Last week, House and Senate Democrat leaders unveiled a $16.8 billion, 16-year transportation funding package called “Move Ahead Washington” that passed the Senate Transportation Committee on Monday. The $16.8 billion plan would be funded from the following revenue streams:
- $5.4 billion from Washington’s new carbon cap and trade program
- $3.4 billion in federal infrastructure funds
- $2 billion one-time transfer from the state’s General Fund
- Several increases in fees, including:
- $2.053 billion from a $0.06 per gallon fee on fuel exported from Washington State
- $1.4 billion increase in license fees for automobiles and motorcycles
- $1.6 billion increase in aircraft fuel taxes, driver’s license, and permit fees.
The plan does not increase the gas tax, nor does it rely on new bond authority. Accordingly, the plan does not require bipartisan support to be adopted. If majority Democrats have the requisite votes, the package can be approved without any Republican support. This is a dramatic deviation from the previous three decades of bipartisan cooperation on transportation.
Investments included in the Move Ahead package
Washington’s Constitution mandates that certain revenues, including fuel taxes, be dedicated for highway maintenance and improvements (commonly referred to as “18th amendment protected revenues”).
Revenues from non-18th amendment protected revenues, including carbon cap and trade, general fund transfers, license fees, and federal funds, can be used for non-road investments in transit, pedestrian, rail, and environmental projects.
18th amendment restricted fund investments total $11.2 billion and include:
- $1.1 billion in four new ferries and ferry operations and maintenance
- $2.6 billion in new projects, including the Columbia River Bridge, US 2 trestle, Highway 18 widening, the Hood River Bridge, and other HOV-related projects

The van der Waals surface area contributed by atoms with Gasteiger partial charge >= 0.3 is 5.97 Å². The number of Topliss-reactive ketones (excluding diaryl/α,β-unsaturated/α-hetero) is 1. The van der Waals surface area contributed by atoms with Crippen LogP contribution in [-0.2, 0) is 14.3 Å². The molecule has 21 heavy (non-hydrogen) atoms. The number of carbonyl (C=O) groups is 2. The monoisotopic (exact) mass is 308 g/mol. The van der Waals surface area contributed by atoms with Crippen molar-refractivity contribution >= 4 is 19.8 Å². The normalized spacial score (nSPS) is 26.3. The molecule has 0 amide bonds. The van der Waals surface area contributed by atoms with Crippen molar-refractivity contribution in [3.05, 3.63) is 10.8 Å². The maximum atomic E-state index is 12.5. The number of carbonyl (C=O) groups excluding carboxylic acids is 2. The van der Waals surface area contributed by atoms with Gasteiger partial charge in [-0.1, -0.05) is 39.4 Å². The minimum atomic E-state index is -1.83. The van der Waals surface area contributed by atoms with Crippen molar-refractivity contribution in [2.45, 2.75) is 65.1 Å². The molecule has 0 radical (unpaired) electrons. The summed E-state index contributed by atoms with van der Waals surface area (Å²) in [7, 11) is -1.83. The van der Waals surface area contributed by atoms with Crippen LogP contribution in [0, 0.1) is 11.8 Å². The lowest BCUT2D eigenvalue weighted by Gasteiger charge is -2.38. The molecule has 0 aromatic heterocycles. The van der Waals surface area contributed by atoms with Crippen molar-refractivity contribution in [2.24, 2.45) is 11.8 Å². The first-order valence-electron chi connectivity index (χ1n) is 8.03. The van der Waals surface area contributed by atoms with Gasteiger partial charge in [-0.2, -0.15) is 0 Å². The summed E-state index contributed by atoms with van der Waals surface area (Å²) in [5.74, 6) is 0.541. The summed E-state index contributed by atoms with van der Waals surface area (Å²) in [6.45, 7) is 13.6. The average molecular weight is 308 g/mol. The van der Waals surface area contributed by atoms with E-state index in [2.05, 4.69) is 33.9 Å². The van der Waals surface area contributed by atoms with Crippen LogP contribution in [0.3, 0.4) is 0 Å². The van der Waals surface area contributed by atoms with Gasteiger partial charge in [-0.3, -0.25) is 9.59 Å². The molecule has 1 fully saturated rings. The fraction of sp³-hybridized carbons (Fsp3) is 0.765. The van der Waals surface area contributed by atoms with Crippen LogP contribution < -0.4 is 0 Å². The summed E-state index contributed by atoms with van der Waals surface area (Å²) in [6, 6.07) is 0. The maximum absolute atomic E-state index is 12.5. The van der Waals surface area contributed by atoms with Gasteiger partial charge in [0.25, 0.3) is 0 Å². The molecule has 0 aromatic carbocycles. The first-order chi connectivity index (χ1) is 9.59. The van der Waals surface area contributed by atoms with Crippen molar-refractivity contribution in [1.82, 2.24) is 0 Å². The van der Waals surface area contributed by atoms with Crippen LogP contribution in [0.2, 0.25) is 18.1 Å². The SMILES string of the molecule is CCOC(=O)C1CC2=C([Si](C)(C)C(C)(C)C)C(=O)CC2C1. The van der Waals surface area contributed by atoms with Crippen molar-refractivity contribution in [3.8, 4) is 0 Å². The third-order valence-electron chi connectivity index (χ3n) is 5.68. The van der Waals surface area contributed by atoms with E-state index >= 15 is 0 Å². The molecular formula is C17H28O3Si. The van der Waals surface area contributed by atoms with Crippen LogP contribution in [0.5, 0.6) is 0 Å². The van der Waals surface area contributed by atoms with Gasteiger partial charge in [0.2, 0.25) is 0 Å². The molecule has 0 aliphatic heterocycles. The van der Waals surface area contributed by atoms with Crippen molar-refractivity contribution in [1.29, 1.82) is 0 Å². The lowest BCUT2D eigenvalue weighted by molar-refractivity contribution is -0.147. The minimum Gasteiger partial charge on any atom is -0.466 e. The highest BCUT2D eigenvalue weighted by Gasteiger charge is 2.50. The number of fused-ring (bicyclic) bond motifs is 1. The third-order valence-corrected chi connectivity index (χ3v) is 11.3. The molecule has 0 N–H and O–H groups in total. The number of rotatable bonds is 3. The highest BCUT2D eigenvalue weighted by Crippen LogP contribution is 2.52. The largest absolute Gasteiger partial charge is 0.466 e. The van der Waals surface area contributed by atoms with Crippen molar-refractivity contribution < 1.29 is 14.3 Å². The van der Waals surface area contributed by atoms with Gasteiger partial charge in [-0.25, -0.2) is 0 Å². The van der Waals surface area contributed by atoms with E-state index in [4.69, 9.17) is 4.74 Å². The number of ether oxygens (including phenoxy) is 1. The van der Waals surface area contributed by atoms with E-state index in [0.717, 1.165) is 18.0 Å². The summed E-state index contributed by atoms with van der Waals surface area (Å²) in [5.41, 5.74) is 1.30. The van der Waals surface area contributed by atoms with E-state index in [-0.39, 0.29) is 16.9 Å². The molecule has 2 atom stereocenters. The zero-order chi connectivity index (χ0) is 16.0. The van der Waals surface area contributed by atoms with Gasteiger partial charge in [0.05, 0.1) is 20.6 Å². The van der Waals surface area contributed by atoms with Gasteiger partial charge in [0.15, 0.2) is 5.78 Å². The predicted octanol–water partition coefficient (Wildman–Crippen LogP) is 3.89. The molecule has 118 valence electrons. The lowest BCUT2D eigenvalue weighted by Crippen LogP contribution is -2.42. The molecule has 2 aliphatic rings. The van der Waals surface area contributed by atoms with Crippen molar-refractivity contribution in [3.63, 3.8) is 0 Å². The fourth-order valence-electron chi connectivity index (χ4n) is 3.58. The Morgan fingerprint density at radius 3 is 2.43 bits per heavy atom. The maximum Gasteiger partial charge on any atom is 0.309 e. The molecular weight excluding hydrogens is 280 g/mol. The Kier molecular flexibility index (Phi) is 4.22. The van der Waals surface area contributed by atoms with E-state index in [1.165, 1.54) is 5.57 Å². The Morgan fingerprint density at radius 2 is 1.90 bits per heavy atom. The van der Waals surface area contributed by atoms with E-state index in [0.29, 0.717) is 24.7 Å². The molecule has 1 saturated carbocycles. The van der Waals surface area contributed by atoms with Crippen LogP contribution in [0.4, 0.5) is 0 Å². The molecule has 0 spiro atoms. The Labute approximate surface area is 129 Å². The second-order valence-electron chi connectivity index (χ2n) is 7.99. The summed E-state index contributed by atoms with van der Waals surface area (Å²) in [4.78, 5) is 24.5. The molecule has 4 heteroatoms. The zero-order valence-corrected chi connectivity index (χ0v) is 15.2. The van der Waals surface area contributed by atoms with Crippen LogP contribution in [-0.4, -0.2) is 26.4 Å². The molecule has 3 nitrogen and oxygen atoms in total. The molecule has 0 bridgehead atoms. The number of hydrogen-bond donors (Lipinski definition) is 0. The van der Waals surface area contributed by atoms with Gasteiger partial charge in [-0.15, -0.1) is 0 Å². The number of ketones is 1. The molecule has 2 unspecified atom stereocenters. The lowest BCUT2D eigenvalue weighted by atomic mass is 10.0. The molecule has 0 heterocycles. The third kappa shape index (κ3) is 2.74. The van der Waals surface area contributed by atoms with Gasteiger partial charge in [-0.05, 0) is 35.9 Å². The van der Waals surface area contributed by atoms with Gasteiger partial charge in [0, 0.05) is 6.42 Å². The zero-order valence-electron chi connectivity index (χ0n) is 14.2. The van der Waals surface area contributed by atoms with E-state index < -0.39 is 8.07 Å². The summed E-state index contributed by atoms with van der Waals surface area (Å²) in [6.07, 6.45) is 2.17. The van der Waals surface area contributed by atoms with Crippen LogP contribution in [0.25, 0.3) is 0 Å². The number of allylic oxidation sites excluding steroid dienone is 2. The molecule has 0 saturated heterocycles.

- $1.4 billion to bolster funding for I-405 corridor construction, SR 520 improvements, Snoqualmie Pass, and the Puget Sound Gateway project
- $2.4 billion for fish barrier removal
- $3.0 billion in preservation and maintenance
- Additional investments in aviation infrastructure, equity initiatives, and freight rail projects
Non-restricted fund investments total $5.4 billion and include:
- $1.3 billion in bike and pedestrian grant programs and school transportation improvements
- $3.0 billion in transit
- $488 million in alternative fuels and electrification
- $435 million in the electrification of ferries
- $150 million for ultra-high-speed rail
Washington’s oil refineries provide most of the fuel used in Oregon, Idaho, and even into British Columbia—hence the $0.06 per gallon export fee directly impacts their fuel prices. Lawmakers in Idaho and Oregon are expressing concern with the $ 2 billion in fees that would be imposed on their residents.
Last week, the Senate Transportation Committee held four hours of hearings on the package and passed it out of Committee on Monday on a party-line vote. The Majority Party is hinting at the possible floor vote by the end of this week. The House has scheduled hearings on Thursday.